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This Woman Blew Her Nose So Hard She Fractured A Bone In Her Eye Socket

An X-ray of the woman’s face. BMJ Case Reports 2018

Do you believe whether it is true or not? It really happened some time ago! The story started with a woman aged thirty-six. One day she was hurrying into a hospital with a broken eye socket and blurred vision. What had happened to her ? The woman hadn’t done anything extraordinary rather than blowing her nose, resulting in a fractured face. 

Based on a report released by the journal BMJ Case Reports, it was  the simple force of blowing her nose that made  the bones surrounding her left eye fractured, causing an “orbital blowout fracture.” The woman was diagnosed with swelling and “orbital emphysema, which was a condition where air gets trapped in the soft tissues.  

It was reported that when the woman was working, she blew her nose and temporarily lost vision in both eyes. Two hours later she was found with swelling around her left eye and started bleeding from her left nostril. So she was rushed to the emergency room after another few hours of vision issues and pain on the left side of her head and neck. After a CT scana fracture was diagnosed in her left eye socket and a break in the bone surrounding the eye known as the lamina papyracea.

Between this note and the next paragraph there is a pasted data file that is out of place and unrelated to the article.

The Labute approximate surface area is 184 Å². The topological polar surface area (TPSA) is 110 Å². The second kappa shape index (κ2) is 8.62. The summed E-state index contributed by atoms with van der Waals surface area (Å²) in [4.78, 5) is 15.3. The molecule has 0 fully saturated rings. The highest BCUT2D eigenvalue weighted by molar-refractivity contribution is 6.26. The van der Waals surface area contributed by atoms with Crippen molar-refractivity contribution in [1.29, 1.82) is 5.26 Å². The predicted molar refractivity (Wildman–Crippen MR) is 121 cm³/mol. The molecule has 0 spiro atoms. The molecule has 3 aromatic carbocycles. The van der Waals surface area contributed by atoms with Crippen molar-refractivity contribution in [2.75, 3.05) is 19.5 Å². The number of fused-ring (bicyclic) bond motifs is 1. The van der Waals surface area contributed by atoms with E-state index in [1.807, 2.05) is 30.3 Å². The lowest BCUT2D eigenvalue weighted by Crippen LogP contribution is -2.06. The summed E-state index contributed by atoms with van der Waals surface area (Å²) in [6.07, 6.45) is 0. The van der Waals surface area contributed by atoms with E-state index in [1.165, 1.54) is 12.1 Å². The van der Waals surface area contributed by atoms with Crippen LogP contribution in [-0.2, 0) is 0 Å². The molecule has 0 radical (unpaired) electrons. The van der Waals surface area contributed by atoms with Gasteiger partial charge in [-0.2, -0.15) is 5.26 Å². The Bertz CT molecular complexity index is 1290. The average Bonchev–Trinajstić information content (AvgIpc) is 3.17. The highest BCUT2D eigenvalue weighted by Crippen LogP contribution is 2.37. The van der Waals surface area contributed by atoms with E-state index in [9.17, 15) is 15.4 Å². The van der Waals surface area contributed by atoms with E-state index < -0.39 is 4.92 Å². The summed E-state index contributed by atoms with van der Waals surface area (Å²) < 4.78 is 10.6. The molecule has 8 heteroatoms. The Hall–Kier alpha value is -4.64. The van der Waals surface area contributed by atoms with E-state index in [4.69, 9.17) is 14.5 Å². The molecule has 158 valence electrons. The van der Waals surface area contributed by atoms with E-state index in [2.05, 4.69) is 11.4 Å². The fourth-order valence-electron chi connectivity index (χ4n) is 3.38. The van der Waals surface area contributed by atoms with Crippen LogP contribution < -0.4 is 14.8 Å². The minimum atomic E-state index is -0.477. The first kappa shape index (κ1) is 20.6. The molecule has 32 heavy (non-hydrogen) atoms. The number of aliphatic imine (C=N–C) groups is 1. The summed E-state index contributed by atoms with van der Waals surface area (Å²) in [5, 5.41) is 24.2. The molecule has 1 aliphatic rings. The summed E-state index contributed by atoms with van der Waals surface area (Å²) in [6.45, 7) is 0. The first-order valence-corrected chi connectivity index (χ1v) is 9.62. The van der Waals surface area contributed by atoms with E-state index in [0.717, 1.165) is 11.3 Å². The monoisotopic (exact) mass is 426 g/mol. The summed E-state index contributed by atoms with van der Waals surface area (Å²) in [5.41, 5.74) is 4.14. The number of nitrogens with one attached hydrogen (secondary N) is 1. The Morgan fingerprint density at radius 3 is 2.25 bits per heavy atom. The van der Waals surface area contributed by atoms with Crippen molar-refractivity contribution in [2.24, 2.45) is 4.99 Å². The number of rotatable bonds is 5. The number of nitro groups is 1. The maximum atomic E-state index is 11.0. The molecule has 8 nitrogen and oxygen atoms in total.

In the interview with Live ScienceLead author Dr Sam Myers, who treated the woman, said that this bone was quite thin and could be easily fractured with blunt-force injuries like a fist or baseball to the face, which typically could cause bruising, tenderness, swelling around the eye, redness, and double vision. However, Dr Sam Myers was surprised to see this case in which a person broke an eye socket from blowing nose, because he never heard of such thing during his career as a doctor. 

Analyzing such rare case, Dr Sam Meyers said that the woman “must have had a predisposition or a weakening in the skeletal area around the eye” – she was a heavy smoker of a pack of cigarettes a day. With good treatment, the fracture was relatively easy to handle and her vision was not permanently damaged. A year later it was reported that she had recovered well, but she had to endure the pain on the left side of her face that lasted for 30 minutes to a few hours each day. 

Image shows an inferior orbital (blowout) fracture on the left side of the face in an unrelated case. Wikimedia Commons

Source: Time